The tenzo should practice with the same attitude as when we sit in the zendo. The tenzo lets go of judgments about the food. He just receives the ingredients with gratitude and tries to make the best food for all people in the community. To do this he needs to make distinctions about the best way to make tasty and nutritious food from what he is given.
Here the tenzo’s practice is at the intersection between discrimination and non-discrimination. We need both. At any part of our life we are at this intersection of discrimination and non-discrimination. This means including the five skandhas as our life, using our body and mind for our self and for other beings. When we see our life in this way, we are both in discrimination and beyond discrimination, or in thinking and beyond thinking. This is how we see our life in zen practice.
“When washing rice, know that rice is the tenzo’s life” – this is what Uchiyama Roshi meant when he said, “Everything we encounter is our life.” If we are not careful and attentive and intimate and compassionate toward things, then we are not compassionate to ourselves. It is very important to use the opportunity as a tenzo to work together with all things in the kitchen. The kitchen is the tenzo’s world; everything in the kitchen is the tenzo’s life. How the tenzo works together with things in kitchen is how the tenzo works with his own life. This is same as jijuyu zanmai in our zazen. There is no separation between the person sitting and this entire dharma world. Dogen Zenji said in Bendowa that when we sit showing Buddha mudra within our entire body and mind, then this entire world becomes enlightenment and each and every thing in this entire world reveals its own awakening. So what Dogen said about zazen as jijuyu zanmai and what he says here in Tenzo Kyokun is really the same thing.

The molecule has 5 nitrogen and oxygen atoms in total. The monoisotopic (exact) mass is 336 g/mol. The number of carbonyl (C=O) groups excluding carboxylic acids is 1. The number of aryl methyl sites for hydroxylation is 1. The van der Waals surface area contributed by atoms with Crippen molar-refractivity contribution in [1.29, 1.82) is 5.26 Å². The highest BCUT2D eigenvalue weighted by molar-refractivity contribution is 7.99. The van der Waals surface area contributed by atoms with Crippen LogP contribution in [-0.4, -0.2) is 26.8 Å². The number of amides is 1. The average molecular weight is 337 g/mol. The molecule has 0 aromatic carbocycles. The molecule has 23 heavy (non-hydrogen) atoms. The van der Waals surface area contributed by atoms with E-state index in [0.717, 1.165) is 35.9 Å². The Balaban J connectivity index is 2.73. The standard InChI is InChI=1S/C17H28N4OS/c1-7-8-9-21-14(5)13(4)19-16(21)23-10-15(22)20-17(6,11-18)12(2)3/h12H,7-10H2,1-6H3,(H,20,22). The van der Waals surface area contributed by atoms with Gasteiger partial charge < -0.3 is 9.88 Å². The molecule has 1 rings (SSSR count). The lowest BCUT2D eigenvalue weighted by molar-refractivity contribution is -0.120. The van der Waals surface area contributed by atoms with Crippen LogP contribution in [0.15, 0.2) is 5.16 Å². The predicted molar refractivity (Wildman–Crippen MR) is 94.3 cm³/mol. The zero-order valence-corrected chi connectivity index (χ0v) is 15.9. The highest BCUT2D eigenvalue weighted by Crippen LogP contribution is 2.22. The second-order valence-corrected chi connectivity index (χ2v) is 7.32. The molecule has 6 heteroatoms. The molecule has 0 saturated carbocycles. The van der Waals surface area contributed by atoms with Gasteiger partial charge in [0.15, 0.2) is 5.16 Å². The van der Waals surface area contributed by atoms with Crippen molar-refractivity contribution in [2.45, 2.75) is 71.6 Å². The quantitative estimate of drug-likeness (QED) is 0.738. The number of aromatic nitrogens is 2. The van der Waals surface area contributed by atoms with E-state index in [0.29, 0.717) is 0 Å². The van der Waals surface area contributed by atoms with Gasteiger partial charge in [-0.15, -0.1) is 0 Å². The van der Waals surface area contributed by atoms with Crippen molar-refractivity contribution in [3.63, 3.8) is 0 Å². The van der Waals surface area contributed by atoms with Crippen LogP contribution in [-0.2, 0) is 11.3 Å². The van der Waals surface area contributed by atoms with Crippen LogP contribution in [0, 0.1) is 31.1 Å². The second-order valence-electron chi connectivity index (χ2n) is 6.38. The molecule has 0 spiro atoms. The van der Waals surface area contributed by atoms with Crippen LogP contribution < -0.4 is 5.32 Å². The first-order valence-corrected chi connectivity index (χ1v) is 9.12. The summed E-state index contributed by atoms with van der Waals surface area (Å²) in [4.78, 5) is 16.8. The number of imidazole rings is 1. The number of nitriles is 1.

If your device does not display the embedded player, or if buffering takes too long, please visit: http://sanshin.podomatic.com/entry/2015-09-30T03_00_00-07_00
This talk continues Shohaku Okumura Roshi’s commentary on Dogen Zenji’s Tenzo Kyokun – Instructions for the Zen Cook (p. 36).
Okumura Roshi speaks about the tenzo’s attitude toward his work in the kitchen: the importance of not judging the quality of the ingredients that are provided. Just prepare them carefully, paying attention to the three important things in cooking: quality, quantity, and timing.
The tenzo’s life is at the intersection between discrimination and non-discriminating. He receives the food with no judgment and then makes determinations about the best way to use it. This is mind (as subject) and things (as object) working together as zenki – total function.
This talk was originally given at Sanshinji in Bloomington, IN on September 6, 2007.
Copyright 2015 Sanshin Zen Community